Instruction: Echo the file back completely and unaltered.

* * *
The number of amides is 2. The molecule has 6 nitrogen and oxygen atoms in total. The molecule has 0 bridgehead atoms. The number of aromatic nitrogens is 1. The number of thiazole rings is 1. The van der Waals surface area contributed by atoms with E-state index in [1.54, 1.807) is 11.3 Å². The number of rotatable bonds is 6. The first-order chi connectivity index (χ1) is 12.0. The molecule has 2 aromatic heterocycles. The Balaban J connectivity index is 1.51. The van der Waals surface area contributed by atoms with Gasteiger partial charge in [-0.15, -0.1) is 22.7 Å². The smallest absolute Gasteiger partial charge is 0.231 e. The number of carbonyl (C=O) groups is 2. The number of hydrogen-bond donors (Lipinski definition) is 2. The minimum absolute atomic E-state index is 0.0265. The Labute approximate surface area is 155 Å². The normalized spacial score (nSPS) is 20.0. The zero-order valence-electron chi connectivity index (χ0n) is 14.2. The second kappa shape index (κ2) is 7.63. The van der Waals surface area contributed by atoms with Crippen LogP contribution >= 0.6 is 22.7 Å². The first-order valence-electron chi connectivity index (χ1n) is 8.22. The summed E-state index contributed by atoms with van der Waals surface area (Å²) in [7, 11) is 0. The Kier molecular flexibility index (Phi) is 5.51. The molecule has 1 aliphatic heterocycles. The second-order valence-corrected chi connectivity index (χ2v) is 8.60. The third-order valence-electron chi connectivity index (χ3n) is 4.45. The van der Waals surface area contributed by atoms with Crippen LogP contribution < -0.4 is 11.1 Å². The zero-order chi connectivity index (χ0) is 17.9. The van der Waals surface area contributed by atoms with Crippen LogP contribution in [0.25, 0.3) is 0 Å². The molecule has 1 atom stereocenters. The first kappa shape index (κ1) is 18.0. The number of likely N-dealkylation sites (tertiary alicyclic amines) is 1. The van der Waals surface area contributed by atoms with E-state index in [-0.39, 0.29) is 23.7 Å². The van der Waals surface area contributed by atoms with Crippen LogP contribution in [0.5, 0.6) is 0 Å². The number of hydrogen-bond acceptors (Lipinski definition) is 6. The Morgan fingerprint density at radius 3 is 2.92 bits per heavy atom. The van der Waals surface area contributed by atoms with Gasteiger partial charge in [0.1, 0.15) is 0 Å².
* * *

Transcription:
The number of amides is 2. The molecule has 6 nitrogen and oxygen atoms in total. The molecule has 0 bridgehead atoms. The number of aromatic nitrogens is 1. The number of thiazole rings is 1. The van der Waals surface area contributed by atoms with E-state index in [1.54, 1.807) is 11.3 Å². The number of rotatable bonds is 6. The first-order chi connectivity index (χ1) is 12.0. The molecule has 2 aromatic heterocycles. The Balaban J connectivity index is 1.51. The van der Waals surface area contributed by atoms with Gasteiger partial charge in [-0.15, -0.1) is 22.7 Å². The smallest absolute Gasteiger partial charge is 0.231 e. The number of carbonyl (C=O) groups is 2. The number of hydrogen-bond donors (Lipinski definition) is 2. The minimum absolute atomic E-state index is 0.0265. The Labute approximate surface area is 155 Å². The normalized spacial score (nSPS) is 20.0. The zero-order valence-electron chi connectivity index (χ0n) is 14.2. The second kappa shape index (κ2) is 7.63. The van der Waals surface area contributed by atoms with Crippen LogP contribution >= 0.6 is 22.7 Å². The first-order valence-electron chi connectivity index (χ1n) is 8.22. The summed E-state index contributed by atoms with van der Waals surface area (Å²) in [7, 11) is 0. The Kier molecular flexibility index (Phi) is 5.51. The molecule has 1 aliphatic heterocycles. The second-order valence-corrected chi connectivity index (χ2v) is 8.60. The third-order valence-electron chi connectivity index (χ3n) is 4.45. The van der Waals surface area contributed by atoms with Crippen LogP contribution < -0.4 is 11.1 Å². The zero-order chi connectivity index (χ0) is 17.9. The van der Waals surface area contributed by atoms with Crippen LogP contribution in [0.25, 0.3) is 0 Å². The molecule has 1 atom stereocenters. The first kappa shape index (κ1) is 18.0. The number of likely N-dealkylation sites (tertiary alicyclic amines) is 1. The van der Waals surface area contributed by atoms with E-state index in [-0.39, 0.29) is 23.7 Å². The van der Waals surface area contributed by atoms with Crippen LogP contribution in [0.5, 0.6) is 0 Å². The number of hydrogen-bond acceptors (Lipinski definition) is 6. The Morgan fingerprint density at radius 3 is 2.92 bits per heavy atom. The van der Waals surface area contributed by atoms with Gasteiger partial charge in [0.1, 0.15) is 0 Å².